Describe the relationship between genetics and those that develop epilepsy after trauma?
Patients that develop epilepsy after trauma are three times more likely to have a genetic disposition to developing epilepsy
What is the most important imaging modality in epilepsy evaluation?
What is the most common epileptic lesion detected on MRI?
Mesial temporal sclerosis (49.1%)
Describe treatment options for epilepsy due to mesial temporal sclerosis?
Most patients refractory to medical therapy
Good prognosis with surgery
Describe the appearrance of mesial temporal sclerosis on MRI?
Increased T2 signal
Decreased T1 singal
Loss of internal architecture
What is focal cortical dysplasia?
Describe its appearance on MRI?
Focal regions of disturbed cortical development and architecture
MRI: focal thickening of cortex, blurring of grey/white interface, gyral abnormalities, increased T2 signal
What is periventricular nodular heterotopia?
A generalised malformation due to abnormal neuronal migration
Nodular masses of grey matter diffusely lining ventricular walls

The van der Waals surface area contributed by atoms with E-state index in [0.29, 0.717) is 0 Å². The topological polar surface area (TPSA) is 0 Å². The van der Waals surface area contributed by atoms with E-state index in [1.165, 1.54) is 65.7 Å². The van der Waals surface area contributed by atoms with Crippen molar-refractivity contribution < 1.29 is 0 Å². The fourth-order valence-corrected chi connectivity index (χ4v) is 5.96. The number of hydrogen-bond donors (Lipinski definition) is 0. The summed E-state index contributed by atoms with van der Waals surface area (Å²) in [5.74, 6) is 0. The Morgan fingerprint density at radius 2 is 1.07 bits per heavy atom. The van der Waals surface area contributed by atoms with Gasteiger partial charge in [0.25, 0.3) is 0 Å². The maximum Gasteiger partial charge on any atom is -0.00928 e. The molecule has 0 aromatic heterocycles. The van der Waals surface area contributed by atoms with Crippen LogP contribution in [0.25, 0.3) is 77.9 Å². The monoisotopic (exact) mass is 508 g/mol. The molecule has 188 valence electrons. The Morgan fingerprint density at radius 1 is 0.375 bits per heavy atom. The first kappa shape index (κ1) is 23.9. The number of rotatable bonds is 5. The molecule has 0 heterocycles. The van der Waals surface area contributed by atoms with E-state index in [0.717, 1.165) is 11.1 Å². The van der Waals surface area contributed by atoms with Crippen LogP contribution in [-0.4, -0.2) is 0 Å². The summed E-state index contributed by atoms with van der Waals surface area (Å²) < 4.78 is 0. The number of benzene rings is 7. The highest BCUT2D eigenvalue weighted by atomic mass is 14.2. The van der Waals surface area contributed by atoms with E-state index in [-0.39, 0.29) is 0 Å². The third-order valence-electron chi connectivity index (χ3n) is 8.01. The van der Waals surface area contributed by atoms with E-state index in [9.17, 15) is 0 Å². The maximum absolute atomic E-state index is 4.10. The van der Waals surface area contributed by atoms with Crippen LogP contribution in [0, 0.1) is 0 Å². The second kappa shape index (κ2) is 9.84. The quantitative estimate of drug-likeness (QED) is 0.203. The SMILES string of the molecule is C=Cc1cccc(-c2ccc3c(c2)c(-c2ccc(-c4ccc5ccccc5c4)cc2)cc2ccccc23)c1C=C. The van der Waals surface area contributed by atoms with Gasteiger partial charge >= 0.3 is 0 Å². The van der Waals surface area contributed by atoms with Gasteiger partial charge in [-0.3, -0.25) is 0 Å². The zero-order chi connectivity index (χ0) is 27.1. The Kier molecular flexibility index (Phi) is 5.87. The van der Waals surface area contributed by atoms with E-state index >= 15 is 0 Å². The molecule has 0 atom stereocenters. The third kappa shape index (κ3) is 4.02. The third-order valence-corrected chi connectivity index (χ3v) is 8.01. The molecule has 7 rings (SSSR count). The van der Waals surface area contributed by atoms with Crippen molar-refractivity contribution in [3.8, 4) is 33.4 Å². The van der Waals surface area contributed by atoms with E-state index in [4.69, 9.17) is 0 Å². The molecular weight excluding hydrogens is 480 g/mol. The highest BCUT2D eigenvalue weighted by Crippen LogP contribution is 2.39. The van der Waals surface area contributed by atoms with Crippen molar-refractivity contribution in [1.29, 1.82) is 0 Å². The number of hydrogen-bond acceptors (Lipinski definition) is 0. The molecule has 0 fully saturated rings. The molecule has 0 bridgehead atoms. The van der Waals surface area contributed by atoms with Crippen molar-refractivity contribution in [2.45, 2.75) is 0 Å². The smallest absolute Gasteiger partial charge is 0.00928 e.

How commonly are low grade tumours the cause of epilepsy?
Approx 15% of pateints with partial epilepsy
Most common cause of new onset partial seizures 35-55 years
Which type of low grade tumour most commonly causes epilepsy?
How commonly are vascular lesions the cause of epilepsy?
Approx 10% of patients with chronic drug-resistant partial epilepsy
Which types of vascular lesions can cause epilepsy?
What are cavernomas?
A tangled mass of tightly arranged abnormal vessels made of common hypocellular walls
What is focal encephalomalacia?
Focal lesion resulting from previous destructive insult (eg. trauma, stroke, infection)
Describe the broad classes of treatment options for epilepsy?
Describe the rationale and effectiveness of anti-epileptic drugs?
Decrease frequency of seizures by altering innate excitability of neuorns
Treats the symtpoms, not underlying condition
Need to be taken for years, often lifetime
When is surgery an appropriate treatment option for epilepsy?
Continuing seizures despite adequate trials of several appropriate anti-epileptic drugs
A surgically remediable epileptic syndrome (focal epilepsy where the origin of the seizures can be localised to a brain region that can be resected safely)
Describe the current treatment gaps in epilepsy?
Medically refractory seizures are common
Poor medication tolerability
No anti-epileptogenic or disease modifying treaments
No treatments for co-morbidities